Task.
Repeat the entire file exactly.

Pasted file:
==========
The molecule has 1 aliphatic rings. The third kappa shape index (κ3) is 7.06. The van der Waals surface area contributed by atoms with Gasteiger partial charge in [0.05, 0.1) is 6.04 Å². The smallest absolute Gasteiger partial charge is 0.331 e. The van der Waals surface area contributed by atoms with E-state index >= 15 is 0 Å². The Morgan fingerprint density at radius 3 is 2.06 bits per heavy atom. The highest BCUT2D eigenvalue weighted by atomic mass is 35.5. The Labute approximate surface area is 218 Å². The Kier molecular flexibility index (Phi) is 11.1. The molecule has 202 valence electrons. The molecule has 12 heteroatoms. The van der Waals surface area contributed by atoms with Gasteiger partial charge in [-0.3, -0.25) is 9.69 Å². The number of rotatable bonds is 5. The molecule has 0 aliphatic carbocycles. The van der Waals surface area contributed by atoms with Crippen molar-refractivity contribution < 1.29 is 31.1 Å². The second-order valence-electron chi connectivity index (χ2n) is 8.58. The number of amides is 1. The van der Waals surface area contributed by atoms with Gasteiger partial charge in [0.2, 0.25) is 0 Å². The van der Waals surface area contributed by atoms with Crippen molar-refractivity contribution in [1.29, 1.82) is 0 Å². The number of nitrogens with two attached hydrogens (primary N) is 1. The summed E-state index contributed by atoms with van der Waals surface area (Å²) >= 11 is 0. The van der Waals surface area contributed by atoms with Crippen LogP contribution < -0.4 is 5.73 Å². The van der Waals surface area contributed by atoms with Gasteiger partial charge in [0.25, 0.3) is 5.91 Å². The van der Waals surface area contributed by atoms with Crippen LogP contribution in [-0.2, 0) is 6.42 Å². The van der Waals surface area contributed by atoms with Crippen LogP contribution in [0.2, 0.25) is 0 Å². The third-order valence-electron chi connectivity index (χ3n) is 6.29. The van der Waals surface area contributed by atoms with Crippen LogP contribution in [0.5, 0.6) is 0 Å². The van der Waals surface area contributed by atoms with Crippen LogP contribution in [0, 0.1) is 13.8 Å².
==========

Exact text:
The molecule has 1 aliphatic rings. The third kappa shape index (κ3) is 7.06. The van der Waals surface area contributed by atoms with Gasteiger partial charge in [0.05, 0.1) is 6.04 Å². The smallest absolute Gasteiger partial charge is 0.331 e. The van der Waals surface area contributed by atoms with E-state index >= 15 is 0 Å². The Morgan fingerprint density at radius 3 is 2.06 bits per heavy atom. The highest BCUT2D eigenvalue weighted by atomic mass is 35.5. The Labute approximate surface area is 218 Å². The Kier molecular flexibility index (Phi) is 11.1. The molecule has 202 valence electrons. The molecule has 12 heteroatoms. The van der Waals surface area contributed by atoms with Gasteiger partial charge in [-0.3, -0.25) is 9.69 Å². The number of rotatable bonds is 5. The molecule has 0 aliphatic carbocycles. The van der Waals surface area contributed by atoms with Crippen molar-refractivity contribution < 1.29 is 31.1 Å². The second-order valence-electron chi connectivity index (χ2n) is 8.58. The number of amides is 1. The van der Waals surface area contributed by atoms with Gasteiger partial charge in [0.2, 0.25) is 0 Å². The van der Waals surface area contributed by atoms with Crippen molar-refractivity contribution in [1.29, 1.82) is 0 Å². The number of nitrogens with two attached hydrogens (primary N) is 1. The summed E-state index contributed by atoms with van der Waals surface area (Å²) >= 11 is 0. The van der Waals surface area contributed by atoms with Crippen LogP contribution < -0.4 is 5.73 Å². The van der Waals surface area contributed by atoms with Gasteiger partial charge in [0.25, 0.3) is 5.91 Å². The van der Waals surface area contributed by atoms with Crippen LogP contribution in [-0.2, 0) is 6.42 Å². The van der Waals surface area contributed by atoms with Crippen LogP contribution in [0.2, 0.25) is 0 Å². The third-order valence-electron chi connectivity index (χ3n) is 6.29. The van der Waals surface area contributed by atoms with Crippen LogP contribution in [0.5, 0.6) is 0 Å². The van der Waals surface area contributed by atoms with Crippen LogP contribution in [0, 0.1) is 13.8 Å².